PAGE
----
Mr. Speaker, it will be difficult to cut a 20-minute speech down to 6 or 7 minutes, but I believe it is important for me to address the House, even if I only have a few minutes left.
We all know that PotashCorp owns 20% of the world's potash reserves. Potash is a rare mineral used to make fertilizer. We all saw what happened in mid-August when there was a hostile takeover bid and an outcry against it because BHP Billiton was offering $28.5 billion, or $130 per share. The day after the bid, the President and CEO of PotashCorp, Bill Doyle, more or less called the deal an attempt to steal the company. However, he also quickly stated that he was not saying that the company is opposed to the sale, but that it is opposed to “a steal” of the company.
We can see what is happening. Shareholders and owners of a very important company are not bothered by the fact that they are permitting a Canadian company to be taken over by foreign interests, but more so by the fact that they will have less money in their pockets. With the 30-day deadline, the government has the opportunity to jump up and purchase the company for less than it is worth. We must consider that the share price was $250 two years ago, before the recession. There may be hope yet for Billiton.
Today, shares are trading at around $145, which is more than the $130 per share offered by Billiton. Furthermore, this will obviously depress share prices, probably for a number of years. From a financial standpoint, Saskatchewan is afraid that it will lose up to $3 billion per year if PotashCorp is sold to foreign interests. In response, BHP offered to compensate Saskatchewan with a $370 million payment into a future infrastructure fund, which the provincial government rejected as being completely inadequate to offset the loss.
Even the Prime Minister indicated that he was not uncomfortable with a foreign takeover of PotashCorp. The government is rather dogged in its determination. Earlier, I mentioned a 30-day period. This will allow the government to quickly rebound.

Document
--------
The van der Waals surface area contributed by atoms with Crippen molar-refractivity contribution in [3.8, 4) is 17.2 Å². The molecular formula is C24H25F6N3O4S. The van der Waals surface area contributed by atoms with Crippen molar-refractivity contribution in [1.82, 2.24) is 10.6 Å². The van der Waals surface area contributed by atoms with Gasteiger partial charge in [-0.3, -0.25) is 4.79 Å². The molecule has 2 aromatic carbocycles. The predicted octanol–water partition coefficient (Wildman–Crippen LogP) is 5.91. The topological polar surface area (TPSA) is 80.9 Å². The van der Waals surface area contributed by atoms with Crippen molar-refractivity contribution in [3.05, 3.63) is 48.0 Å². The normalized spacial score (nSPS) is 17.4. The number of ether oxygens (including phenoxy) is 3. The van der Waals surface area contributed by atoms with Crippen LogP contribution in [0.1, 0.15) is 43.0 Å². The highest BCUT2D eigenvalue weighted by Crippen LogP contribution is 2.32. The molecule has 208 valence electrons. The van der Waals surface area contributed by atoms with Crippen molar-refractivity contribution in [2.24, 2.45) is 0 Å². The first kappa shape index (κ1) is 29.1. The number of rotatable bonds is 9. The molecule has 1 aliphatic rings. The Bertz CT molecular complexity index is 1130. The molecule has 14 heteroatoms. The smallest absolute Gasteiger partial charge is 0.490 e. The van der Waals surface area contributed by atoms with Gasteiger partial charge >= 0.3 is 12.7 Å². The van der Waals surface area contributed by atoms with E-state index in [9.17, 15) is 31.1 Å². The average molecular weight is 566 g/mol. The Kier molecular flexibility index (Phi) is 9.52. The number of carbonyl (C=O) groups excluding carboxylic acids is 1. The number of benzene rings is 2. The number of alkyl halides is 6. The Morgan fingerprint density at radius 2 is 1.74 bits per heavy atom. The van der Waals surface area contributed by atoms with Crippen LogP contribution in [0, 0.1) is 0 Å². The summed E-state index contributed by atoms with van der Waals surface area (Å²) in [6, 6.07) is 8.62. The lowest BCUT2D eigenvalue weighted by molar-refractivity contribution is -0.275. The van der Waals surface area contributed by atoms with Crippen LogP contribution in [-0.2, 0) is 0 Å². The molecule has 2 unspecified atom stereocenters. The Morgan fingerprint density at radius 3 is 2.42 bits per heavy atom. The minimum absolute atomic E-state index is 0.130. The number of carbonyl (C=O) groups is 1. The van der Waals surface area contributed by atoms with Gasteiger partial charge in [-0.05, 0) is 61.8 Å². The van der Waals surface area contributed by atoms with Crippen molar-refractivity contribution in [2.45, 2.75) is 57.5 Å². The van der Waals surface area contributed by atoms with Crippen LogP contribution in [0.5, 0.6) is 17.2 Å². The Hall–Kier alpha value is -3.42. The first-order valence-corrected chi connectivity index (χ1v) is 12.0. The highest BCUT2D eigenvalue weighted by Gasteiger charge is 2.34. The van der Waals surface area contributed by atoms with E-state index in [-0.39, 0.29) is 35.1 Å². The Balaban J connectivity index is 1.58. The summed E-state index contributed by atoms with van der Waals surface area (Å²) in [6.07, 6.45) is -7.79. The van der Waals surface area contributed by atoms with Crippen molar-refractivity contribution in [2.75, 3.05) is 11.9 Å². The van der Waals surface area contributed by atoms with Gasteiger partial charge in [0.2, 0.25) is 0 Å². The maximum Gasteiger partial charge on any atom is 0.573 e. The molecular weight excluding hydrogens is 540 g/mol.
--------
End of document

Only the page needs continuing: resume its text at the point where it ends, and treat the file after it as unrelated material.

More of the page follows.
The NDP motion is very clear. It would amend the act “to ensure the views of those most directly affected by any takeover are considered, and any decision on whether a takeover delivers a 'net benefit' to Canada is transparent”.
The first part of the motion would make “public hearings a mandatory part of foreign investment review”. I should point out that the second paragraph of section 4 of the Investment Canada Act already enables the Minister of Industry to consult with industry and labour stakeholders.
However, such consultations are voluntary, not mandatory. Also, there is nothing to state that these consultations must be public. The Conservative government loves voluntary elements. That is what it is doing with the census.
In exercising his or her powers, the minister may, if the situation calls for it—again, this is not an obligation, but the motion would make it obligatory—hold consultations by organizing conferences and meetings. With this government, everything is “may”, “maybe” or “possibly”, but this motion would make these things mandatory.
The Bloc Québécois does not believe that the government's approach to investment in Canada is the best possible approach. When discussing the Investment Canada Act, we have to keep in mind the 2009 Budget Implementation Act, which allows the government to issue an order raising the minimum threshold for automatic review of a foreign investment in Canada set out in the Investment Canada Act.
That threshold could gradually increase from the current $300 million to $600 million in one year, $800 million for the following two years and $1 billion for the years after that. Some very important players in Canada's and Quebec's economies, such as Nortel and aluminum producer Alcan, which is now just a subsidiary of giant Rio Tinto, have already been transferred into foreign hands.
Foreign investors benefit from a favourable conflict resolution system internationally. A $1 billion threshold could result in many leading lights of the Quebec economy passing into foreign hands without the government ever having the opportunity to assess whether such takeovers are good for local economies. As such, the Bloc Québécois demands that these provisions be scrapped and that the threshold for review be set at $300 million.